Thoughts on the current state of ASN.1 and XML technologies.

Using -prttostrm (print-to-stream) vs -prttostr (print-to-string) in generated C code

The capability to print the contents of binary-encoded data in a human-readable form has always been an often used feature of our code generation products.  We have had since the beginning the standard -print code generation option for generating code that would print the contents of generated data structures to standard output.  These are straight-forward and simple to use.  But it was not long after that users wanted a way to print to other mediums, most commonly to a text buffer (i.e character array) so that the printed data could be sent to other places, for example, a display window within a GUI.

For this, the “print-to-string” capability was added.  The command-line option -prttostr was added for this purpose and the generated functions allowed a text buffer and size to be passed to receive the printed data.

This worked OK and was fine for printing small amounts of data.  But what we found was that users frequently wanted to print very large data structures using this capability and this led to very slow performance.  The primary reason for this was because in order to append to the buffer that was passed, the end of the string buffer had to be found and the only way to do this lacking any other state information was to make a call to the string length (strlen) run-time function.  If this was done over and over on a very large buffer containing a very large string, it quickly became a compute-intensive operation.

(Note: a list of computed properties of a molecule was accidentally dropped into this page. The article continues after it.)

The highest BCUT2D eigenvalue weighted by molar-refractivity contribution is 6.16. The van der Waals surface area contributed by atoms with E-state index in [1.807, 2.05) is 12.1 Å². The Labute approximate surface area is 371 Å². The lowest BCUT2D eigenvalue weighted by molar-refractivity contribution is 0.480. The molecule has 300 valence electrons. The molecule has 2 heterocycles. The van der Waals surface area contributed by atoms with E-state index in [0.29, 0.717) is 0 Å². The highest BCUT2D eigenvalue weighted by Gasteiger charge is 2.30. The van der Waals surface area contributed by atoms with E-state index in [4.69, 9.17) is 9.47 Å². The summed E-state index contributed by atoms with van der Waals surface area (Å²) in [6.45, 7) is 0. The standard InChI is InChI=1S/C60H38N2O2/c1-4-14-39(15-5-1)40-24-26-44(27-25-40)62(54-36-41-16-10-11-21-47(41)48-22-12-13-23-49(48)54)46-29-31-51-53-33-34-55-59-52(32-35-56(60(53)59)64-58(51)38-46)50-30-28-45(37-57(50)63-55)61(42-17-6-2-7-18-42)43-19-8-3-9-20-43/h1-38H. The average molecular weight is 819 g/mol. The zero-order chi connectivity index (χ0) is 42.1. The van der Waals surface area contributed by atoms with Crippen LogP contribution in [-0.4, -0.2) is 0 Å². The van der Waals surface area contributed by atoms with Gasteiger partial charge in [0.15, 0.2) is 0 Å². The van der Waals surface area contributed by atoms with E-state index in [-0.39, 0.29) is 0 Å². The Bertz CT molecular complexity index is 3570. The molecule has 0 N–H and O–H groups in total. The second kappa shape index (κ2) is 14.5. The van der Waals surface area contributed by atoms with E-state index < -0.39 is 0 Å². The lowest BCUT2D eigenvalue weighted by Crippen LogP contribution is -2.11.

In order to remedy this, we introduced the “print-to-stream” capability.  This provided more flexibility in printing as a user-defined callback function could be declared that would be invoked to handle the printing of each individual data item.  Users could provide their own user-defined data structures to the callback functions making it possible to maintain state between operations.  One example of this would be in keeping track of where the end of a string buffer was after each print operation making the appending of additional data much faster.

We declared “print-to-string” to be deprecated in favor of the new “print-to-stream” capability, but what we have found 15 years down the road is print-to-string still being used.  A few possible reasons for this are 1) that is the way some users started doing it and did not want to change, and 2) it is simpler to use these functions as all that is necessary is to pass a string buffer directly to the function instead of having to design a callback function.

To address the latter point, as part of our next ASN1C release next year, we will provide a built-in callback function that can be used to model print-to-string using print-to-stream.  If users don’t want to wait that long, the code for the new callback is shown below: